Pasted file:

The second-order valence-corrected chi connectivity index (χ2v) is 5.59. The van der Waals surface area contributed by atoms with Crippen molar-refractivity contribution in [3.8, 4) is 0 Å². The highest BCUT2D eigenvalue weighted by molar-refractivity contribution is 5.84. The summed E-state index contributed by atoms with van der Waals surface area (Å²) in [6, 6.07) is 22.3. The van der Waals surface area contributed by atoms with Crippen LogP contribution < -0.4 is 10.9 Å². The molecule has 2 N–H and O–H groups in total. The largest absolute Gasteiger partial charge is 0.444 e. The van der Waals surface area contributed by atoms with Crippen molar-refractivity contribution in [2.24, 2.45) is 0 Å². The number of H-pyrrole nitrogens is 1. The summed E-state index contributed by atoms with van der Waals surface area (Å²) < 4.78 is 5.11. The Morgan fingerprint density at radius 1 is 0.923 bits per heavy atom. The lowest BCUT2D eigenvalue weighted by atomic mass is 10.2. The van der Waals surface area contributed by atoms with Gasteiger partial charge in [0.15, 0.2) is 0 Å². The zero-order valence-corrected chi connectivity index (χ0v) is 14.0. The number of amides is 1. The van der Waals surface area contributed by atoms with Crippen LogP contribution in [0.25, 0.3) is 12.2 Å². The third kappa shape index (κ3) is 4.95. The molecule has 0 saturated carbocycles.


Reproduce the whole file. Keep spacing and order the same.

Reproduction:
The second-order valence-corrected chi connectivity index (χ2v) is 5.59. The van der Waals surface area contributed by atoms with Crippen molar-refractivity contribution in [3.8, 4) is 0 Å². The highest BCUT2D eigenvalue weighted by molar-refractivity contribution is 5.84. The summed E-state index contributed by atoms with van der Waals surface area (Å²) in [6, 6.07) is 22.3. The van der Waals surface area contributed by atoms with Crippen LogP contribution < -0.4 is 10.9 Å². The molecule has 2 N–H and O–H groups in total. The largest absolute Gasteiger partial charge is 0.444 e. The van der Waals surface area contributed by atoms with Crippen molar-refractivity contribution in [2.24, 2.45) is 0 Å². The number of H-pyrrole nitrogens is 1. The summed E-state index contributed by atoms with van der Waals surface area (Å²) < 4.78 is 5.11. The Morgan fingerprint density at radius 1 is 0.923 bits per heavy atom. The lowest BCUT2D eigenvalue weighted by atomic mass is 10.2. The van der Waals surface area contributed by atoms with Gasteiger partial charge in [0.15, 0.2) is 0 Å². The zero-order valence-corrected chi connectivity index (χ0v) is 14.0. The number of amides is 1. The van der Waals surface area contributed by atoms with Crippen LogP contribution in [0.25, 0.3) is 12.2 Å². The third kappa shape index (κ3) is 4.95. The molecule has 0 saturated carbocycles.